Our Christian Faith edited by Dr Brian Hick,
published by Larkpress, 2015.
Price: £8.00 + £1.00 P&P
Details from Catherine Fozard [email@example.com] U.C.A.
“What is it that is deep within me that I cannot understand?
It is Love, Holy Spirit, dearest God!”
This book is a collection of twenty eight essays and two poems written by members of the Unitarian Christian Association, some of whom are also members of the Fellowship of Non-Subscribing Christians. The project was originally launched for the UCA by the Reverend Bob Pounder and the editorship continued by Dr Brian Hick. It is a well presented small volume, a stimulating read full of interest and wisdom, all for the modest price of £8.00. But be aware of the weakness of the“perfect binding” of the shiny card-thick pages - my month old copy is already showing signs of disjointed wear and tear.
The twenty eight authors include a bundle of ministers, a clutch of Lay Preachers, a basketful of members from gathered congregations and one Non-Subscribing Christian who has never knowingly met another Unitarian - of any persuasion - face to face. Twenty eight pieces, each unique in its narrative, detail and interpretation, make for a multi layered work with poignant personal accounts interleaved with a more general survey of our Christian faith. For example: personal Faith - “I feel in my faith to occupy a narrow middle ground,…a place of vital significance, dearly won”; our Hope - “The most significant years of Liberal Christianity may be ahead of us”; Agapé, a loving acceptance - “All that we share is greater than all that divides”; Spiritual journeying - “I view faith as a journey and not as a destination - the journey continues and I do not know the destination. But I hope and pray that God will continue to guide me and inspire me, along all my ways.”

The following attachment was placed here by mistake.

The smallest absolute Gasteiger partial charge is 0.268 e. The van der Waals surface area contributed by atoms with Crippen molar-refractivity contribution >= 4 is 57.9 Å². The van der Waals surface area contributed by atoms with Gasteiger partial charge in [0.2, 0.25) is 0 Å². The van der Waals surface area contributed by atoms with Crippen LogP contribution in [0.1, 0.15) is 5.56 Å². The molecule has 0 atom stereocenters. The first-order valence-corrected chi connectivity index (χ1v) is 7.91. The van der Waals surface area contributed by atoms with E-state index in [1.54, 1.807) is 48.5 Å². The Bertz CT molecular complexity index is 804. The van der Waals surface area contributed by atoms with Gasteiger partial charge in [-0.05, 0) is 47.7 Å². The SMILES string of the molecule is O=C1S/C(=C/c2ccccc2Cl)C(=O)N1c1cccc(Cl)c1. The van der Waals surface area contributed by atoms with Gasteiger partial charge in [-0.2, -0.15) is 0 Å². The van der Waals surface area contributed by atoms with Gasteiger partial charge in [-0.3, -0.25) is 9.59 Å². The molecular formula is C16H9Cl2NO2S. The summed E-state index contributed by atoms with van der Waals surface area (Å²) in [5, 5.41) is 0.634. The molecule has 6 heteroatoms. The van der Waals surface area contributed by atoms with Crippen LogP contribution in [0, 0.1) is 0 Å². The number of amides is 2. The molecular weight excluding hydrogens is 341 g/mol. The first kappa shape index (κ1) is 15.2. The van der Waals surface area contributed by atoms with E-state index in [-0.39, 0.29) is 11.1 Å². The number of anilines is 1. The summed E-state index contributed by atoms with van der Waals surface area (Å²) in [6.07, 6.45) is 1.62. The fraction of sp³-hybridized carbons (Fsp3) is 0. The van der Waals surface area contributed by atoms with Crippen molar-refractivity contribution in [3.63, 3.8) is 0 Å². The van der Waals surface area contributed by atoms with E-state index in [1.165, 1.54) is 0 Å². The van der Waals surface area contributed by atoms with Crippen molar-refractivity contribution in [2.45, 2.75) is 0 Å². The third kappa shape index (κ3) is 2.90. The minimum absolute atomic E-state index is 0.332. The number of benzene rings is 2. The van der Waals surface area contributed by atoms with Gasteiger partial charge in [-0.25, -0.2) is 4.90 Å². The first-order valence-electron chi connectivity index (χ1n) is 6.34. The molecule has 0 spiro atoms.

The result of this eclectic mix is a text fashioned a little like the web of a cack-footed spider. As a web it could not be described as a miracle of classic arachnid design, but rather an agglomeration of strands - some long, some short, some dense, some delicate. But at its centre it is all wonderfully brought together like Eliot’s ‘still point of the turning world’ - that which is, for us, the living presence in our lives of a man called Jesus. “[Jesus] … is saying that when you love the Lord your God with all your heart and love your neighbour as yourself, that when you live with love in your heart for all people because you know that all people are made by God and held by Him in His love, then the kingdom is right here and right now.” It is this first century Rabi, whether he be God or man or myth, who is “the hero of our belief system”; who “has a potential to offer a Middle Way”; and is “the central figure of the Gospels’ esoteric texts which describe the spiritual journey of Everyman (and Everywoman)…” and in whose name “… the great Christian festivals witness to the Human Form Divine…” This is the Man of God and the Son of Man, who is both our inspiration and at the heart of our heterogeneous Christian Faith.